The wrong solution

It was a dark day in the City this January when Amsterdam pushed the London Stock Exchange aside to become Europe’s biggest share trading venue. The Dutch city’s exchanges posted a higher average daily value of shares traded than London, at EUR9.2 billion compared with EUR8.6 billion, leaving the UK government scrabbling to put a finger in an increasingly leaky financial dyke.
Last week, Chancellor Rishi Sunak published a review of the UK listing regime by Jonathan Hill, a former EU finance commissioner which suggests a series of measures to make London once again seem desirable.
These included a relaxation of rules on dual-class shares which would allow founders to keep control over their companies after they list. And while this is not entirely alien to the UK already – shares with weighted voting rights are available in the UK’s standard listing rules – PIRC is troubled to see this being pushed to the premium listing regime.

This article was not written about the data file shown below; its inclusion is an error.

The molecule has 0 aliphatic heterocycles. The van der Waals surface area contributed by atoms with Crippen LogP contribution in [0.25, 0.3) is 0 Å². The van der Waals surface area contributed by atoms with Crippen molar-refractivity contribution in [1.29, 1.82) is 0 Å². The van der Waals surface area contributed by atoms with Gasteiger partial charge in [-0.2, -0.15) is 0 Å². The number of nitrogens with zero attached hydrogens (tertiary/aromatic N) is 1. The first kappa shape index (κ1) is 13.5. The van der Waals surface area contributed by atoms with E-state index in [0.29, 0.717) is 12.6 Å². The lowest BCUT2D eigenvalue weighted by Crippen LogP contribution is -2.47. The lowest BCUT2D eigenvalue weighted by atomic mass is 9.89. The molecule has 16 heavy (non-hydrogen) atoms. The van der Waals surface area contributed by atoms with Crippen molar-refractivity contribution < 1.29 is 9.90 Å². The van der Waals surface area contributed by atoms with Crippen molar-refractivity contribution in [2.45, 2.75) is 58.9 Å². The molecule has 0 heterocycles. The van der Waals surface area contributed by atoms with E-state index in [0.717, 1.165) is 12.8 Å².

The idea of further entrenching management and making it even harder for shareholders to have their voices heard runs counter to the corporate governance standards that once made the UK home to one of the most robust exchange regimes. The rationale often used for justifying these structures is that they allow founders to retain control of companies in the face of short-term financial market pressure. But if the objective is to stymie takeovers in order to encourage long-termism there are other, better ways of doing it.
Reducing management accountability is not the same as enhancing management’s ability to adopt a long-term perspective. Those with longer memories may recall that when the FRC decided to introduce annual election of directors to the UK Corporate Governance Code there were protestations that this would lead to too much short-term pressure on companies, and entire boards of under-performing companies being voted out. In reality if anything shareholders have used the power too sparingly.
This isn’t to say that founders won’t want the power offered by dual class shares. The problem is that not every new listing is going to be tomorrow’s Google. It might be tomorrow’s NMC Health. Does the UK want to put more unconstrained power into the hands of founders in that mould?
The reality is that making the UK more attractive to companies of the future requires a lot more than dropping governance standards.

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